Nature, if I look at it with an open mind, a patient heart and a passionate spirit, kindles a question inside of me. The contemplation of this great and terrible force puts us on the edge of a hidden mystery and fills us with a question: “Who are you?”.
Already when I was three or four years old, and my family lived in the city, I looked out the window at the trees in the courtyard and watched the shadows swaying, shaken by the night wind. They filled me with a sense of wonder and terror. A few months after, we moved into a small village, situated in the heart of a forest of tall trees. Once, on a cold and windy day, while my sister and I were walking in the woods, she stopped me and said: “Listen”. Then I heard the deep creaking, almost moaning, of the gigantic trunks that leaned almost imperceptibly in the wind. “They are talking to us,” she continued. I never thought that the trees were strange monsters speaking in code. I understood that they were the active signs of a mystery that was making itself known to us through them.
Certainly nature does not show us only a benevolent face. I will always remember a dialogue I had with a family that had lived on the slopes of Mount St. Helens, a volcano that became active again in 1980. They did not want to talk about that catastrophe, and they told me that they could not stand hearing platitudes about beautiful and kind nature. That destructive power inspired awe, but certainly not good feelings.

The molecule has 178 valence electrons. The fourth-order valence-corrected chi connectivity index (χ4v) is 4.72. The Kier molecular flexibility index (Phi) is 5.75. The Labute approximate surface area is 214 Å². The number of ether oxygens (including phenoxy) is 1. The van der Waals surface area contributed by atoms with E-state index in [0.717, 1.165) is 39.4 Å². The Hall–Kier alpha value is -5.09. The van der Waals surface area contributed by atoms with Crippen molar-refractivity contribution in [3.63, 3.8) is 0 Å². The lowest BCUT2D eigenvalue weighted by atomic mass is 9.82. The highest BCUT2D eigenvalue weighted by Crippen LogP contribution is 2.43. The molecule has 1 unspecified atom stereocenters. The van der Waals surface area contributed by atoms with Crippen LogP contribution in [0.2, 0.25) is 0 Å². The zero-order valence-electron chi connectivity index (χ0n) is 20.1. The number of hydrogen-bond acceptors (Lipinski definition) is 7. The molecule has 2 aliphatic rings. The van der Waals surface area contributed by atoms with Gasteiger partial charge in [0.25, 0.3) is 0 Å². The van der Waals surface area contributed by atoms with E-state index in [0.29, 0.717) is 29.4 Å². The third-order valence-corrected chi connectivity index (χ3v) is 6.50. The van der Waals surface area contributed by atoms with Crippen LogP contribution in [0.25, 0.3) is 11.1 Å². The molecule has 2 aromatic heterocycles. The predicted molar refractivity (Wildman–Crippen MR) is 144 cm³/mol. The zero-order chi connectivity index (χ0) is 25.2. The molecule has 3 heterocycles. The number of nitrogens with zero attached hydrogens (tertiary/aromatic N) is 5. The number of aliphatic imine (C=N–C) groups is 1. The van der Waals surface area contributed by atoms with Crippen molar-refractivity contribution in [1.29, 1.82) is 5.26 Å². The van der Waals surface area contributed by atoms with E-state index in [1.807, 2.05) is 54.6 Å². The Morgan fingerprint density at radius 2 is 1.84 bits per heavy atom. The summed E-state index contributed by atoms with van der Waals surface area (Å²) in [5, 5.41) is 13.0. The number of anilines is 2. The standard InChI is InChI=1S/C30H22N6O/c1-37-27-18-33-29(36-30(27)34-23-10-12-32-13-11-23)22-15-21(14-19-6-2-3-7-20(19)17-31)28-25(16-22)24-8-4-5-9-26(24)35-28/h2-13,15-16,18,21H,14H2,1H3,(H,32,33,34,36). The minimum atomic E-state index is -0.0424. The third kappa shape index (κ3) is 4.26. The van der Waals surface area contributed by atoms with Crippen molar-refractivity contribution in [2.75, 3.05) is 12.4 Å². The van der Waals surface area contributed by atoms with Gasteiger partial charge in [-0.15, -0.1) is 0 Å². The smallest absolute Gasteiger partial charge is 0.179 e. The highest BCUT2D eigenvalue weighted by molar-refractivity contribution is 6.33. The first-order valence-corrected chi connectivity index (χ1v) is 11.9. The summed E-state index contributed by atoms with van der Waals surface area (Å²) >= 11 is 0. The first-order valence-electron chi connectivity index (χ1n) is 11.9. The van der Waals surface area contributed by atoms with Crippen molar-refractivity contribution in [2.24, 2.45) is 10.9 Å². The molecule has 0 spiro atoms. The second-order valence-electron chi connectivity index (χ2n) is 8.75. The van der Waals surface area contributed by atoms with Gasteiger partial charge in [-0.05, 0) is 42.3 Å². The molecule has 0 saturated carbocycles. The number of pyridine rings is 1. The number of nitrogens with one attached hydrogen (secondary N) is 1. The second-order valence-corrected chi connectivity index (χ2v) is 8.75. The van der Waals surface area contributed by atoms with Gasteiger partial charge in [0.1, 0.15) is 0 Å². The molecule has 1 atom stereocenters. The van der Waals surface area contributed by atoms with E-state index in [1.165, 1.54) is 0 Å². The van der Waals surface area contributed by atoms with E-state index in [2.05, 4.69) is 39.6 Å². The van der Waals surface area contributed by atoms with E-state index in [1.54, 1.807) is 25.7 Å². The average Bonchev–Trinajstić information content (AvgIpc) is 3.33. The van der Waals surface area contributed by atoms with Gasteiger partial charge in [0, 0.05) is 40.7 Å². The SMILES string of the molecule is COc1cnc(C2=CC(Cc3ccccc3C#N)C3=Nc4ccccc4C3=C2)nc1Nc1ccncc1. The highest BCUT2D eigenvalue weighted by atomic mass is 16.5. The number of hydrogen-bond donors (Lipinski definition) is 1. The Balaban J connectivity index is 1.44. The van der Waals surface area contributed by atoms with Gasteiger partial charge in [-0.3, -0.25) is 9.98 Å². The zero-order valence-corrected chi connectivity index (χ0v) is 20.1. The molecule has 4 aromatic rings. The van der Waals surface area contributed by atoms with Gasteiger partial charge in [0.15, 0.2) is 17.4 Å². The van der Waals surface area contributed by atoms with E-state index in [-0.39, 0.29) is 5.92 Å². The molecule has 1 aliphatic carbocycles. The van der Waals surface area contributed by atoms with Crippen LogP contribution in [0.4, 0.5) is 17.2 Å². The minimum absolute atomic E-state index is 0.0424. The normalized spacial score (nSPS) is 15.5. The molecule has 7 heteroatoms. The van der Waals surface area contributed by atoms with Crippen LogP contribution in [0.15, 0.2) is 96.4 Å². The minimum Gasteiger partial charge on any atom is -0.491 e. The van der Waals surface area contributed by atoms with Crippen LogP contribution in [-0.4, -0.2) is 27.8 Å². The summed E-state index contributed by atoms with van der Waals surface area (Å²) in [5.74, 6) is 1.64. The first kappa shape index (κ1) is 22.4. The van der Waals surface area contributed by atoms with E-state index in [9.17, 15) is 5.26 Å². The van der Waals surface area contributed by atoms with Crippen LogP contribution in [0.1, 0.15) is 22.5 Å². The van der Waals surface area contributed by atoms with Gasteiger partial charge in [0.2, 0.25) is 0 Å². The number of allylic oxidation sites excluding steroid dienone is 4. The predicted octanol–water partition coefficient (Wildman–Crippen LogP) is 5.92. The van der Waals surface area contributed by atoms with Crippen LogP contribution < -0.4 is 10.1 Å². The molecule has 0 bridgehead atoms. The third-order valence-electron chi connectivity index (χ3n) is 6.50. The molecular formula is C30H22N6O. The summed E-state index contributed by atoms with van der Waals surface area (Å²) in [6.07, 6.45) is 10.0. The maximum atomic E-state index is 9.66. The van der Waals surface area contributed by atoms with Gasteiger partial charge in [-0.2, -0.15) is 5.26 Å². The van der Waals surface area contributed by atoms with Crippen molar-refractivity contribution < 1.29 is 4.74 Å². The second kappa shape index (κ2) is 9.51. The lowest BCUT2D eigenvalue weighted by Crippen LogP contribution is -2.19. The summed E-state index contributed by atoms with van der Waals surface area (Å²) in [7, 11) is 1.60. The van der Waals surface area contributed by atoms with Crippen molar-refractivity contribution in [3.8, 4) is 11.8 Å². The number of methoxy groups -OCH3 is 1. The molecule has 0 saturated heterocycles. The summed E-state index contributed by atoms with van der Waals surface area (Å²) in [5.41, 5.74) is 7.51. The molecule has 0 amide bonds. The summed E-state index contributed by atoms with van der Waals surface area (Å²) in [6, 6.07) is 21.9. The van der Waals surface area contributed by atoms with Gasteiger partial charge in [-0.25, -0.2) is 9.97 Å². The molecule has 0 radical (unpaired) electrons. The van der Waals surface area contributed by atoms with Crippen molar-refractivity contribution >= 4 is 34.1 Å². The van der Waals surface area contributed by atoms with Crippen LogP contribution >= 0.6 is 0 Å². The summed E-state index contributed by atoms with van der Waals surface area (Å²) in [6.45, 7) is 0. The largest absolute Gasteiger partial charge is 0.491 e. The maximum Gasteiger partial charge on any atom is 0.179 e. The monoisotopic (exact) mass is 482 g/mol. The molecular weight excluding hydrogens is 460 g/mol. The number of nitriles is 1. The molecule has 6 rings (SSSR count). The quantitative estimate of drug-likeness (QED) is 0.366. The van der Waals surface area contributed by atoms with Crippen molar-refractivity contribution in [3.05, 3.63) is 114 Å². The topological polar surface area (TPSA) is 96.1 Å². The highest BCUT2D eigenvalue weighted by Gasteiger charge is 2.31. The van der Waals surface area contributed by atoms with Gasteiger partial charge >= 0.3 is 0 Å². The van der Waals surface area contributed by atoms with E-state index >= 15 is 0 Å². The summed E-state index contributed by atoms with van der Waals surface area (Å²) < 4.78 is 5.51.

Still, that same power of creating and renewing life also speaks to us from an unstoppable positive and imaginative force. For five summers I worked as a teacher in a Catholic summer camp. How easy it was to speak of God, as we watched the clouds of stars in the sky after a long day of exploring the river, or admiring the great blue heron that glided over us, or after having had a close encounter with a bear, surprised to bump into our sleeping bags.
Once, during a walk with a girl, I was taken aback. “Why must you always bring God into it when you talk about nature? Why can’t you just see the trees as trees?” she asked harshly. I did not know what to say.
Today I would say that the mystery is the essence of the appeal of nature. It makes us want to know it and understand it, giving us a kind of nostalgia for its face, that it reveal itself and reassure us. Today like yesterday, when I close myself in my house to escape the icy wind that howls outside, there I can still hear a voice, and the question still arises: “Who are you?”.